If Alex Palou learned one thing of great value during the offseason, it was to listen to his new Chip Ganassi Racing crew chief. Among the most respected team members on pit lane, Ricky Davis gave Palou a task with the No. 10 Chip Ganassi Racing Honda that sounded crazy at the time. After driving into victory lane on Sunday, maybe it wasn’t so crazy after all.
“I remember that one of the first days he told me, ‘Alex, you cannot win all the races this season unless you win the first one,’” he said. “And I was like, “Yeah, Ricky, I know, but maybe we can take it easy on the first one, right?’ And he said, ‘No, we’ve got to go for the win on the first one, on the second one. We have to go for the win all year.’ And I was like, ‘OK, I got it.’”
Palou got it after qualifying third and leading 56 of 90 laps at Barber Motorsports Park, heading the majority of the field that opted for a two-stop pit strategy, and never flinching as traffic delays and mounting pressure from Team Penske’s Will Power added complexity during his run to the checkered flag
“It was an amazing weekend, because everything went so smooth,” he said. “It was one of those days [where] whatever you do, everything goes well. And we got that day, and it was on the first race. I had the feeling this weekend when we started that we had such a good car. You can see three [CGR] cars in the Fast Six… in IndyCar, that’s not easy to do.
“In the warm-up I felt super-good on the long run, and I was like, man, I have a chance today. So we kept it simple. We tried to avoid mistakes. We tried to just to have a clean race and a good first race to start the season. And we were a bit lucky and good with the strategy.”
Palou shares a trait found with CGR’s six-time champion Scott Dixon that fits the blue-collar team. Try and get the 24-year-old to talk about his achievements, and his nature is to turn the conversation towards the men and women who made it possible for him to earn a debut win for CGR.
“They give me the tools,” he said. “I just tried to do the job every lap. I was thinking about the next corner all the time, the next session all the time. And it worked, because I had good data from Scott, good stuff from my teammates, from the team. Everything was there to make it happen.”
On top of pleasing Ganassi, managing director Mike Hull, driver coach Dario Franchitti, and all who supported his rapid ascension within the team, Palou felt rewarded by winning for Davis, his No. 10 car crew, and his race engineer, CGR technical director Julian Robertson.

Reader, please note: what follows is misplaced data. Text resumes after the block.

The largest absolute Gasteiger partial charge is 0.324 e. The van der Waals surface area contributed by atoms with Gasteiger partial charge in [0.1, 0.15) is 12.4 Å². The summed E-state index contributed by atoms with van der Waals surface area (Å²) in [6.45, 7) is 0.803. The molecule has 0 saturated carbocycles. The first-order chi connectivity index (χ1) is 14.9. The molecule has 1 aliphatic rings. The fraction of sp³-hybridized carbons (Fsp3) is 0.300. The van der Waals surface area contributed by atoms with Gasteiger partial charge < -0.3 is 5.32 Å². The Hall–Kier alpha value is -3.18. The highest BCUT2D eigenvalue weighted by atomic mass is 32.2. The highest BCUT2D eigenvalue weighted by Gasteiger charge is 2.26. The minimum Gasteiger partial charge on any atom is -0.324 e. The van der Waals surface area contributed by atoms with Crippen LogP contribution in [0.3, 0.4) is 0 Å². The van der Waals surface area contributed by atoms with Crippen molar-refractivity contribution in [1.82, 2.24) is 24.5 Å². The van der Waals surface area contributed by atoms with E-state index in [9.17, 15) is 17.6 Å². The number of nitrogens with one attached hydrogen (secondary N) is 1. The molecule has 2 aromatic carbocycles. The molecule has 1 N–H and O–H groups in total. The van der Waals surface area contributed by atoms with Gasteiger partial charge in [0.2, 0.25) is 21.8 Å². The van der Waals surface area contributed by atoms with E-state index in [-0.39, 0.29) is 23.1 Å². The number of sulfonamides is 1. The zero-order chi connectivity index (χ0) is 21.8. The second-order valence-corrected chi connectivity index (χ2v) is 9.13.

“To be honest, it’s always tough to enter a new team,” he said. “You have to have a lot of confidence on the team you work with. The engineers, the mechanics, the chief; everybody. But I felt so comfortable here since day one with Ricky. At the beginning, Ricky was just trying to teach me everything. And I was like, ‘Yeah, man. You need to teach me everything because I just want to learn from you guys.’ I don’t know how many championships he’s won, but he won a lot more than me. So I need to learn from all of them.
“And then Julian, he’s been awesome with me. He works so much. He gets so deep into the car. He wants to make sure I have the best car ever. And he gave me that car. So I’m sure he was super happy. I think everybody from the team was super happy.”
On a wider scale, Palou’s maiden NTT IndyCar Series win should give hope to every kid throughout the world competing in a feeder series that doesn’t fit the established norms. While those who saw Palou race in the Japanese Super Formula knew he was something extraordinary, he did not land in IndyCar after years of training under the spotlight in F2 or Indy Lights, which suggests there’s other serious talents like Palou waiting to be discovered.
“I’ve been super lucky in life where I always had somebody external to the family that gave me the opportunity to go one step more, to go to single-seaters, to go to Japan, to go from Japan to the U.S., and then to go to the biggest team in IndyCar,” he said. “So I’ve been through a lot of challenges and struggles like everybody else, but you just got to keep working and that’s it. That’s the only way you get to do everything you can. It’s not easy to do everything you can, but that’s only thing you can do. You cannot control all the other drivers, the sponsors, or the teams. You can only focus on yourself and give always 100 percent.”
Speaking of focus and effort, Palou learned another valuable lesson after joining CGR courtesy of teammates Dixon and fellow newcomer Jimmie Johnson who’ve amassed more than a dozen combined championships.
“It has pushed me a lot to have teammates like Scott Dixon and Jimmie, seeing them working so much,” he admitted. “I thought I was working a lot then, and I was working a lot, but they were working a little bit more than me. And I was like, ‘Man, these guys are champions and they are working more than me. How’s that possible? I’m not a champion. I’m not even a winner.’ So yeah, got to keep working, and everything is possible.”
In the fast-paced world of IndyCar where the season opens with four races in three weeks, its newest first-time winner heads into the Firestone Grand Prix of St. Petersburg with another new distinction of having a target on his back at every round.
“Now we know what to expect,” he said. “It’s not going to be easy. There’s five tracks that I’ve never been (after COVID cut some venues from his rookie season). So I’m going to struggle a bit more there. I’m going to study a bit more there. We going to try and go all-out this year, and we have the tools to make it happen.”